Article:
Eddie Vedder has announced an eight-date US tour in February 2022 in support of his upcoming solo album, Earthling, and will be joined by a star-studded backing band.
Aptly named the Earthlings, Vedder's band for the trek includes Ozzy Osbourne producer Andrew Watt on guitar, The Frames' Glen Hansard on guitar and vocals, Jane's Addiction's Chris Chaney on bass guitar, Red Hot Chili Peppers drummer Chad Smith, and ex-RHCP guitarist Josh Klinghoffer, who will also handle backing vocal and keyboard duties.
This won't be the first time Klinghoffer has performed with Eddie Vedder, as earlier this year, after officially joining Pearl Jam as a touring musician, the guitarist joined the band for their set at the Sea.Hear.Now festival in New Jersey's Asbury Park on September 18.
Kicking off February 3 at the Beacon Theater in New York, the tour will make stops Newark, NJ, Chicago, IL, and Los Angeles, CA, before wrapping up with back-to-back shows on February 21 and 22 at the Benaroya Hall in Seattle, WA.
Eddie Vedder's new album Earthling arrives February 11 via Seattle Surf/Republic Records. While the Pearl Jam leader released his first album Into the Wild – a collection of songs for the Sean Penn movie of the same name – in 2007, Earthling is his second solo album not linked to a film soundtrack, after 2011's Ukulele Songs.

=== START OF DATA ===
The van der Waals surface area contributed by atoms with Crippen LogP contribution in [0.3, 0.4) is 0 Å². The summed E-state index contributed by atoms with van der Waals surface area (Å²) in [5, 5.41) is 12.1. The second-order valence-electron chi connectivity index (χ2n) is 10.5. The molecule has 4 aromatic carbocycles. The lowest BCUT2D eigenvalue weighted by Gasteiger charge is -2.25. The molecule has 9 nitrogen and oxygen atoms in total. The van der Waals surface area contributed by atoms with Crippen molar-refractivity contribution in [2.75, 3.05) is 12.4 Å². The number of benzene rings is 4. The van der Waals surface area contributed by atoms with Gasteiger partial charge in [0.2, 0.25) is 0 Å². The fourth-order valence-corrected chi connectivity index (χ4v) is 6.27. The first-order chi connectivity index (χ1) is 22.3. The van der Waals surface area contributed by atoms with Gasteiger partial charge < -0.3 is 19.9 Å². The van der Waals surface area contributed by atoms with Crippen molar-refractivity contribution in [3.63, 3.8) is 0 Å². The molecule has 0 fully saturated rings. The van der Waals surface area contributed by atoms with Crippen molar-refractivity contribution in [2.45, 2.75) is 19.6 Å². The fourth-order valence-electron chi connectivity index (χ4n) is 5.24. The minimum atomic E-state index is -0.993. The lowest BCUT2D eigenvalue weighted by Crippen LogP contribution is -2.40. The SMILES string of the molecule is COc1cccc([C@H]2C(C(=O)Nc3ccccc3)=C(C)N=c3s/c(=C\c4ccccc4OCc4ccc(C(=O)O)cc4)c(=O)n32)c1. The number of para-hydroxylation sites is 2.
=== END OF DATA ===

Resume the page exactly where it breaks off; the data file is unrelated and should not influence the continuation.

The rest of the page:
Two singles have been released from the record, a beautiful acoustic ballad titled The Haves, and the more upbeat Long Way, which features Josh Klinghoffer and Chad Smith, as well as The Heartbreakers' Benmont Tench on the Hammond organ.
There will be no general sale of tickets for the Earthlings Tour, and public tickets will only be available through Ticketmaster Verified Fan Registration, which is open now through December 5.
Additionally, a separate ticket presale is already underway for members of Ten Club, Pearl Jam's fan club.
Last month, Eddie Vedder released a new project on Amazon Audible, entitled I Am Mine, which reflects on his life and achievements with Pearl Jam.
The audiobook sees Vedder recount the tragic events of June 30, 2000, when a crowd surge during Pearl Jam's set at the Roskilde Festival resulted in the deaths of nine fans.
“There was at least one person in the band, I remember, that thought maybe we should never play again,” he reflects.
“We all had to process something that we all went through as individuals, but also with the help of each other. Although I kind of disappeared into Europe – [I] had my own way of getting through it, which was taking Spanish guitar lessons from people who didn't speak English.
“That was just a way to focus and be around people that I couldn’t understand for the most part. And that way I was able to be around people, but since I didn’t really know what they were saying, it felt very peaceful and calm.”